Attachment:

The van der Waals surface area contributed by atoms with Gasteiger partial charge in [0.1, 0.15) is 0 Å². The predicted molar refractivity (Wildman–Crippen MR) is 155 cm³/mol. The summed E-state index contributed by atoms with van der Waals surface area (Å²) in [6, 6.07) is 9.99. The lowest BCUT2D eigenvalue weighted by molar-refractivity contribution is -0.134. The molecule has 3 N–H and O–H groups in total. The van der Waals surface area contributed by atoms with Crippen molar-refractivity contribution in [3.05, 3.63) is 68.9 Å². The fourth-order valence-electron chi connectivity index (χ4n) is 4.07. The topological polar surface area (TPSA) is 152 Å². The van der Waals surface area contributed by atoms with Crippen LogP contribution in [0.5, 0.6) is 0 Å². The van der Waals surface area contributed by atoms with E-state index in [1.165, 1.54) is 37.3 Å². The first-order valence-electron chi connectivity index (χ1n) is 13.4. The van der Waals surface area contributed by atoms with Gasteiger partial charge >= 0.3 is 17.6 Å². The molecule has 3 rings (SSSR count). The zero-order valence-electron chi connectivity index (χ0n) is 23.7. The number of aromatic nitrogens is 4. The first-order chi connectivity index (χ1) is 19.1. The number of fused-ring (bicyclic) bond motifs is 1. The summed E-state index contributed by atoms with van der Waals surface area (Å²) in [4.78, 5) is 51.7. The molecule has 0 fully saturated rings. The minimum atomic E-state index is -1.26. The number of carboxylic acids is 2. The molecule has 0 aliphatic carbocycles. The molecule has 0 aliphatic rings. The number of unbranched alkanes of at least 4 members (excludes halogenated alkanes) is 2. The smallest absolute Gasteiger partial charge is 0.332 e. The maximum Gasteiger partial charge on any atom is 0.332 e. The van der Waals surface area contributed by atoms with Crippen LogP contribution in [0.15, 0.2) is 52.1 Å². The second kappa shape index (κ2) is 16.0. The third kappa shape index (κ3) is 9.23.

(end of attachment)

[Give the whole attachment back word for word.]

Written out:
The van der Waals surface area contributed by atoms with Gasteiger partial charge in [0.1, 0.15) is 0 Å². The predicted molar refractivity (Wildman–Crippen MR) is 155 cm³/mol. The summed E-state index contributed by atoms with van der Waals surface area (Å²) in [6, 6.07) is 9.99. The lowest BCUT2D eigenvalue weighted by molar-refractivity contribution is -0.134. The molecule has 3 N–H and O–H groups in total. The van der Waals surface area contributed by atoms with Crippen molar-refractivity contribution in [3.05, 3.63) is 68.9 Å². The fourth-order valence-electron chi connectivity index (χ4n) is 4.07. The topological polar surface area (TPSA) is 152 Å². The van der Waals surface area contributed by atoms with Crippen LogP contribution in [0.5, 0.6) is 0 Å². The van der Waals surface area contributed by atoms with E-state index in [1.165, 1.54) is 37.3 Å². The first-order valence-electron chi connectivity index (χ1n) is 13.4. The van der Waals surface area contributed by atoms with Gasteiger partial charge >= 0.3 is 17.6 Å². The molecule has 3 rings (SSSR count). The zero-order valence-electron chi connectivity index (χ0n) is 23.7. The number of aromatic nitrogens is 4. The first-order chi connectivity index (χ1) is 19.1. The number of fused-ring (bicyclic) bond motifs is 1. The summed E-state index contributed by atoms with van der Waals surface area (Å²) in [4.78, 5) is 51.7. The molecule has 0 fully saturated rings. The minimum atomic E-state index is -1.26. The number of carboxylic acids is 2. The molecule has 0 aliphatic carbocycles. The molecule has 0 aliphatic rings. The number of unbranched alkanes of at least 4 members (excludes halogenated alkanes) is 2. The smallest absolute Gasteiger partial charge is 0.332 e. The maximum Gasteiger partial charge on any atom is 0.332 e. The van der Waals surface area contributed by atoms with Crippen LogP contribution in [0.15, 0.2) is 52.1 Å². The second kappa shape index (κ2) is 16.0. The third kappa shape index (κ3) is 9.23.